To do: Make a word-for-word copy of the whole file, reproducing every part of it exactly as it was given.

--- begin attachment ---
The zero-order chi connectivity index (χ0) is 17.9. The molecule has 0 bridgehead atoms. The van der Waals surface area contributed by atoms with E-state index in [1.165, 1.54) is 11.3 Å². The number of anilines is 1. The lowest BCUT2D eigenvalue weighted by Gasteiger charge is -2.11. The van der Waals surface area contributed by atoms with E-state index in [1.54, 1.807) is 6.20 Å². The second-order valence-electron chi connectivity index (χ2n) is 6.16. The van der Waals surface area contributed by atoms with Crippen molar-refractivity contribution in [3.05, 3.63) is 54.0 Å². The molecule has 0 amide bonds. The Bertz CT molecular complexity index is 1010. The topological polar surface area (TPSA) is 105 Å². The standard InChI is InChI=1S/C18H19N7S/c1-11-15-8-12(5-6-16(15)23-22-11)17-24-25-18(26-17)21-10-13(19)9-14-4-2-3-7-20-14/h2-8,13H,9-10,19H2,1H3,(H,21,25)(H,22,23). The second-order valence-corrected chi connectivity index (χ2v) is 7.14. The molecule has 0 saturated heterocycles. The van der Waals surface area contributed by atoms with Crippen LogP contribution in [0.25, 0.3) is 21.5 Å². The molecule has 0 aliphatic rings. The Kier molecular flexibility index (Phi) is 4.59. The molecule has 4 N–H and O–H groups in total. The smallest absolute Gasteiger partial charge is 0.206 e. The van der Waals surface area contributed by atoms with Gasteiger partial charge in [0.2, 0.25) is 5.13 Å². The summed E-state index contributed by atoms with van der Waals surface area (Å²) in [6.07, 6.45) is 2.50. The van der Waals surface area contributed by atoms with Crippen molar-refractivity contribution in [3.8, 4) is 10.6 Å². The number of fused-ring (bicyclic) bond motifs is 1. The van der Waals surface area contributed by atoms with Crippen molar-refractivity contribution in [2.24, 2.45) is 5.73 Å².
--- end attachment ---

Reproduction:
The zero-order chi connectivity index (χ0) is 17.9. The molecule has 0 bridgehead atoms. The van der Waals surface area contributed by atoms with E-state index in [1.165, 1.54) is 11.3 Å². The number of anilines is 1. The lowest BCUT2D eigenvalue weighted by Gasteiger charge is -2.11. The van der Waals surface area contributed by atoms with E-state index in [1.54, 1.807) is 6.20 Å². The second-order valence-electron chi connectivity index (χ2n) is 6.16. The van der Waals surface area contributed by atoms with Crippen molar-refractivity contribution in [3.05, 3.63) is 54.0 Å². The molecule has 0 amide bonds. The Bertz CT molecular complexity index is 1010. The topological polar surface area (TPSA) is 105 Å². The standard InChI is InChI=1S/C18H19N7S/c1-11-15-8-12(5-6-16(15)23-22-11)17-24-25-18(26-17)21-10-13(19)9-14-4-2-3-7-20-14/h2-8,13H,9-10,19H2,1H3,(H,21,25)(H,22,23). The second-order valence-corrected chi connectivity index (χ2v) is 7.14. The molecule has 0 saturated heterocycles. The van der Waals surface area contributed by atoms with Crippen LogP contribution in [0.25, 0.3) is 21.5 Å². The molecule has 0 aliphatic rings. The Kier molecular flexibility index (Phi) is 4.59. The molecule has 4 N–H and O–H groups in total. The smallest absolute Gasteiger partial charge is 0.206 e. The van der Waals surface area contributed by atoms with Gasteiger partial charge in [0.2, 0.25) is 5.13 Å². The summed E-state index contributed by atoms with van der Waals surface area (Å²) in [6.07, 6.45) is 2.50. The van der Waals surface area contributed by atoms with Crippen molar-refractivity contribution in [3.8, 4) is 10.6 Å². The number of fused-ring (bicyclic) bond motifs is 1. The van der Waals surface area contributed by atoms with Crippen molar-refractivity contribution in [2.24, 2.45) is 5.73 Å².